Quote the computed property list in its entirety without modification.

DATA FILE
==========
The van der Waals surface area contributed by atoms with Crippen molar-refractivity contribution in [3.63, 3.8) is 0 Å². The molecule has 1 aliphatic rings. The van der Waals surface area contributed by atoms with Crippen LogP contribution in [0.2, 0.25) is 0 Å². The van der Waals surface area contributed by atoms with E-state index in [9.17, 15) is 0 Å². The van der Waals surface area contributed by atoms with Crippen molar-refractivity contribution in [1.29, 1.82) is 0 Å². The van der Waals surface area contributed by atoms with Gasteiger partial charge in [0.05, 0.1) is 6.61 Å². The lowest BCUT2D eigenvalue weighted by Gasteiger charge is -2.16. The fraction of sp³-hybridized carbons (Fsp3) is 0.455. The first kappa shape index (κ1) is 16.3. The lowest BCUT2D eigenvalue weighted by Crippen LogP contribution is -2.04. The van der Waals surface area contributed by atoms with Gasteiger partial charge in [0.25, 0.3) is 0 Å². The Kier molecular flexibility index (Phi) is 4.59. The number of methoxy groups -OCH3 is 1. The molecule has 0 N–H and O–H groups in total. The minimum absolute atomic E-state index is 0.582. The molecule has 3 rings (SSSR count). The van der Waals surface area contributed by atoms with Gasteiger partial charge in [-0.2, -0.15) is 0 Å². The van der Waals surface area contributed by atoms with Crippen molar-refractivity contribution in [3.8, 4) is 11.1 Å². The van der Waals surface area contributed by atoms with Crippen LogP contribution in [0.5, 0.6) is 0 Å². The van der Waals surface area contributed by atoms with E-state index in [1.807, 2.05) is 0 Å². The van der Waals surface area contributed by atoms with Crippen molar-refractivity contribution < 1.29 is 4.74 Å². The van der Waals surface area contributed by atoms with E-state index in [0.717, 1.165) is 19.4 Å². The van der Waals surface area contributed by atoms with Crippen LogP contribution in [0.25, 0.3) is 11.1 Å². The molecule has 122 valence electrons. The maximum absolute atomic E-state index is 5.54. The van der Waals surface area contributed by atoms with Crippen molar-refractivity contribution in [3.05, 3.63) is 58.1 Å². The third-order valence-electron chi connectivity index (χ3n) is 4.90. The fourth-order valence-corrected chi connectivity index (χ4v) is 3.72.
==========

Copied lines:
The van der Waals surface area contributed by atoms with Crippen molar-refractivity contribution in [3.63, 3.8) is 0 Å². The molecule has 1 aliphatic rings. The van der Waals surface area contributed by atoms with Crippen LogP contribution in [0.2, 0.25) is 0 Å². The van der Waals surface area contributed by atoms with E-state index in [9.17, 15) is 0 Å². The van der Waals surface area contributed by atoms with Crippen molar-refractivity contribution in [1.29, 1.82) is 0 Å². The van der Waals surface area contributed by atoms with Gasteiger partial charge in [0.05, 0.1) is 6.61 Å². The lowest BCUT2D eigenvalue weighted by Gasteiger charge is -2.16. The fraction of sp³-hybridized carbons (Fsp3) is 0.455. The first kappa shape index (κ1) is 16.3. The lowest BCUT2D eigenvalue weighted by Crippen LogP contribution is -2.04. The van der Waals surface area contributed by atoms with Gasteiger partial charge in [0.25, 0.3) is 0 Å². The Kier molecular flexibility index (Phi) is 4.59. The number of methoxy groups -OCH3 is 1. The molecule has 0 N–H and O–H groups in total. The minimum absolute atomic E-state index is 0.582. The molecule has 3 rings (SSSR count). The van der Waals surface area contributed by atoms with Gasteiger partial charge in [-0.2, -0.15) is 0 Å². The van der Waals surface area contributed by atoms with Crippen molar-refractivity contribution in [3.8, 4) is 11.1 Å². The van der Waals surface area contributed by atoms with Crippen LogP contribution in [0.5, 0.6) is 0 Å². The van der Waals surface area contributed by atoms with E-state index in [1.807, 2.05) is 0 Å². The van der Waals surface area contributed by atoms with Crippen molar-refractivity contribution < 1.29 is 4.74 Å². The van der Waals surface area contributed by atoms with E-state index in [0.717, 1.165) is 19.4 Å². The van der Waals surface area contributed by atoms with Crippen LogP contribution in [0.25, 0.3) is 11.1 Å². The molecule has 122 valence electrons. The maximum absolute atomic E-state index is 5.54. The van der Waals surface area contributed by atoms with Crippen molar-refractivity contribution in [3.05, 3.63) is 58.1 Å². The third-order valence-electron chi connectivity index (χ3n) is 4.90. The fourth-order valence-corrected chi connectivity index (χ4v) is 3.72.